9 Examples Of Innovative In-Store Technology

One Step News
by Prasad Dhamdhere posted on Social Annex Blog
There is hardly any debate whether online stores have created ripples of worry in the world of physical stores. With the unprecedented increase in the internet penetration and abundance of devices like mobile and tablet, online shopping has become the go-to, especially for millennials. It has created a threat to the very existence and relevance of physical stores. That’s why brick-and-mortar retail stores are forced to go innovative and give something that online stores are not providing. As it’s not always feasible to differentiate stores on the basis of product, most stores are investing their energy in enhancing what they deliver best–a real and personal shopping experience. While this approach may sound old-fashioned, the most successful retailers are using exciting in-store technology.

We will take a look at some stores across the globe to understand how they are using the power of digital to attract more customers to relish new and creative in-store experiences.

1) Uniqlo’s In-Store Neuroscience Stylist:

Japanese retailer Uniqlo recently launched its first “neuroscience” fashion campaign in Australia. It was based on the concept of suggesting clothes to the customer on the basis of his or her mood.

UMood, a wearable technology, was placed on the foreheads of customers. Then series of images and videos were shown to them. The brainwave reading provided by the customer’s psychological reactions was placed against an algorithm that then suggested a t-shirt from the retailer’s range to match the consumer’s state of mind. Those different states of mind were categorized as ‘adventurous’, ‘calm’ or ‘stressed.’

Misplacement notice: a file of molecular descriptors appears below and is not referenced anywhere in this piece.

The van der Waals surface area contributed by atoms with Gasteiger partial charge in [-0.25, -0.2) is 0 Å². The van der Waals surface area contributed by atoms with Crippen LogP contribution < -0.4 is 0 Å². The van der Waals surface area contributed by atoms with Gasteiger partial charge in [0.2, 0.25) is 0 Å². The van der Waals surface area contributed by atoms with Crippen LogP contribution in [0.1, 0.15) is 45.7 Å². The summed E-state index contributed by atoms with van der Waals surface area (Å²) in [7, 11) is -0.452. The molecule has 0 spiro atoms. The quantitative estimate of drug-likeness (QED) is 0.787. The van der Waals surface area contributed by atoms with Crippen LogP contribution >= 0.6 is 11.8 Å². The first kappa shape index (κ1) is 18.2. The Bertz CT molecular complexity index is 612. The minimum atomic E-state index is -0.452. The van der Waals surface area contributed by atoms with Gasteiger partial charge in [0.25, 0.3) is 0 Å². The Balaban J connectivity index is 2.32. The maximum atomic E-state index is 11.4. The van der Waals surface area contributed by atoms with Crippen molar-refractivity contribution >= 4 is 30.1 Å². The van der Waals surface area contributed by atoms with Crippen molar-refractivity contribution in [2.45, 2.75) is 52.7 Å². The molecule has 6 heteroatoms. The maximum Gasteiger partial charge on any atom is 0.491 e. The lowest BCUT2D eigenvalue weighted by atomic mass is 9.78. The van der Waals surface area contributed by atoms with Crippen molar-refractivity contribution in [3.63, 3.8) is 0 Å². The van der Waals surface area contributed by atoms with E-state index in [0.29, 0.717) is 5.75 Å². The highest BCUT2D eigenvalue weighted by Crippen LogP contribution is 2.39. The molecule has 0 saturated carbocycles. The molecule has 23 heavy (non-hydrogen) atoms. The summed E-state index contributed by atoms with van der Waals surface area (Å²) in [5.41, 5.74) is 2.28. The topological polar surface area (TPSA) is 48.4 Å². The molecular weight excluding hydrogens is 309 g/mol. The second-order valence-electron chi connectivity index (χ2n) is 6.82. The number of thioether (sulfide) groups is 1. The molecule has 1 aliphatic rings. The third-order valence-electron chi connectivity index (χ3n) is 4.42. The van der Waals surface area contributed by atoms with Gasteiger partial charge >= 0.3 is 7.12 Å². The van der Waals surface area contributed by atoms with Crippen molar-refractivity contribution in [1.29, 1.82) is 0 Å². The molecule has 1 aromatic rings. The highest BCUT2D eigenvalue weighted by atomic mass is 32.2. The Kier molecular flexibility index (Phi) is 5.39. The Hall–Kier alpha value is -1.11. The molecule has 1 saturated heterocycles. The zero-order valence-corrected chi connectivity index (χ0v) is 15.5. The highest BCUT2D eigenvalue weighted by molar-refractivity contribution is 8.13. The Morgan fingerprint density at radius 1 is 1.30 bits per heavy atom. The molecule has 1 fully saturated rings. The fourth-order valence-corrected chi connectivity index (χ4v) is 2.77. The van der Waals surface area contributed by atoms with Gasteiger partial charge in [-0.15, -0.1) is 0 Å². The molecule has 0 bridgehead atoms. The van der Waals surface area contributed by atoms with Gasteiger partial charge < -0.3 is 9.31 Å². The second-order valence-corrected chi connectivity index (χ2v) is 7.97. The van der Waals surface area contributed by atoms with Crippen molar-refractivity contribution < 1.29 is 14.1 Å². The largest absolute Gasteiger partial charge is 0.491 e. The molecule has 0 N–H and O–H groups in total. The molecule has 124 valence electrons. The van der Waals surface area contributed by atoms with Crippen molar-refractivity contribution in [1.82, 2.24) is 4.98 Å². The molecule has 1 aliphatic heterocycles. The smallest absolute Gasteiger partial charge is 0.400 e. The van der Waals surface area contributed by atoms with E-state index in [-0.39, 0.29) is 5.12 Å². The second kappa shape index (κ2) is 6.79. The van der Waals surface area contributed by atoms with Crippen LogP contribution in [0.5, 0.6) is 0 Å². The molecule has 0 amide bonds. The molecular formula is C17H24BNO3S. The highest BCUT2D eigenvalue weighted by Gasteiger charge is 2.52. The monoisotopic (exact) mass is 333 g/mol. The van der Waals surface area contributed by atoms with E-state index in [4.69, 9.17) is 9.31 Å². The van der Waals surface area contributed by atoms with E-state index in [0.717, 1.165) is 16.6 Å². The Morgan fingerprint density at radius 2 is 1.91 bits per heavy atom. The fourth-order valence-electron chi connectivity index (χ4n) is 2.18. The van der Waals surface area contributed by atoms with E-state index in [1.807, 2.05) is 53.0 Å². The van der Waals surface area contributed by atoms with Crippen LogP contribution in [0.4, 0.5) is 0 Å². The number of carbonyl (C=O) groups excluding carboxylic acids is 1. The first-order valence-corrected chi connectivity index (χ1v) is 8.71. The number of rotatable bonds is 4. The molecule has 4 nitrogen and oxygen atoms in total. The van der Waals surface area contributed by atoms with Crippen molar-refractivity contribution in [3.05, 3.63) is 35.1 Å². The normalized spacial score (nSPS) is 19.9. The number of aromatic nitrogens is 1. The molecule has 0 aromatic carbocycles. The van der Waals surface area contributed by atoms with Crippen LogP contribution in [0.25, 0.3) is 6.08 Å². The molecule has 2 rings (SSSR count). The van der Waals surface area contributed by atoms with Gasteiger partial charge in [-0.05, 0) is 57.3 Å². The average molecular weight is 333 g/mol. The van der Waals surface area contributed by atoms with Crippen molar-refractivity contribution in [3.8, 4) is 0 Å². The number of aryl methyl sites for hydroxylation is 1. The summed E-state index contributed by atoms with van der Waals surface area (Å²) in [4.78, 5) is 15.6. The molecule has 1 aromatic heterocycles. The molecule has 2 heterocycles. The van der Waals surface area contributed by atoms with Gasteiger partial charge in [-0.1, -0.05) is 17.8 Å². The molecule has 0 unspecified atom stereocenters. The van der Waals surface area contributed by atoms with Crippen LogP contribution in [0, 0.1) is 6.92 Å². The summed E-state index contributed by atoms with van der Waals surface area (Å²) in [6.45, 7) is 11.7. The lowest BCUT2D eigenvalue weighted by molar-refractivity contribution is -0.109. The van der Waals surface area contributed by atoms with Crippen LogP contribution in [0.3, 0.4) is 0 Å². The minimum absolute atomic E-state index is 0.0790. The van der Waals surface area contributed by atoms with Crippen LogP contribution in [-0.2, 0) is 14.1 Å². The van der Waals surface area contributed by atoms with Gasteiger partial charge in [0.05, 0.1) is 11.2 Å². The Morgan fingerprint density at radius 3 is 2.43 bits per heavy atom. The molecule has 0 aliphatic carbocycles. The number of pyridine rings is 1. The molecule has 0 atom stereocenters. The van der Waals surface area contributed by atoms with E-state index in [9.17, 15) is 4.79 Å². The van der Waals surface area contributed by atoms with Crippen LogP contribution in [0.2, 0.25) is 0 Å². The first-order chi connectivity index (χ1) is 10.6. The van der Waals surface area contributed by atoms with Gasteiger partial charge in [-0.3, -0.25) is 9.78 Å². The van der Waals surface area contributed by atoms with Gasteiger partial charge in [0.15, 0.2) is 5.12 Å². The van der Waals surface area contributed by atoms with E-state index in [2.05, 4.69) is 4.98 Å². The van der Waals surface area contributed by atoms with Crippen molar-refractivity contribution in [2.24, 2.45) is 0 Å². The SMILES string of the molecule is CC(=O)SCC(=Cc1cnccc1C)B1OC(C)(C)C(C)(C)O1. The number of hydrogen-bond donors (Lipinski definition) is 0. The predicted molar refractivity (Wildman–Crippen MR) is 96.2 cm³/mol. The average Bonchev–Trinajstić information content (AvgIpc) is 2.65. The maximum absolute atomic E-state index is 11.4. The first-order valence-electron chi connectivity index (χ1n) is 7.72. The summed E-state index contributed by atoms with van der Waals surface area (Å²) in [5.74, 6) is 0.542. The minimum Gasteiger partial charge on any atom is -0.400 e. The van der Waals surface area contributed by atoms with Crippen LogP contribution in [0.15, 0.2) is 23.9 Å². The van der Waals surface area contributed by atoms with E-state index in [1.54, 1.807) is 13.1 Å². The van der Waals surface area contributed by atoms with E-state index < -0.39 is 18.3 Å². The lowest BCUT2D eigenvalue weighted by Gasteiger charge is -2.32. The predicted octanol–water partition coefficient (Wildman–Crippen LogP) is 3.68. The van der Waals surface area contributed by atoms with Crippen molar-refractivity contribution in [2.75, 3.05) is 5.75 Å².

Frankly speaking, there are concrete reports which suggest that our neuroscience drives the way how we perceive or react to the ads. So, it was just a matter of time before leading brands, like UNIQLO, built this into their in-store experience.

2) Charlotte Tilbury’s Makeover GIF Booth:

Premium international makeup brand Charlotte Tilbury came up with a creative digital GIF booth and window installation where customers can create a GIF with their newly done makeup.

It also allows customers to have their names and faces in that window. Plus, the customer can share this whole experience via social media. So, a closer look at it will reveal that this innovation is not just boosting the customer experience, but customer interaction as well.

3) General Pants’ interactive Kiosks:

Australian clothing retailer, General Pants Co, has installed interactive kiosks in its store to bridge the gap between online and offline shopping experience.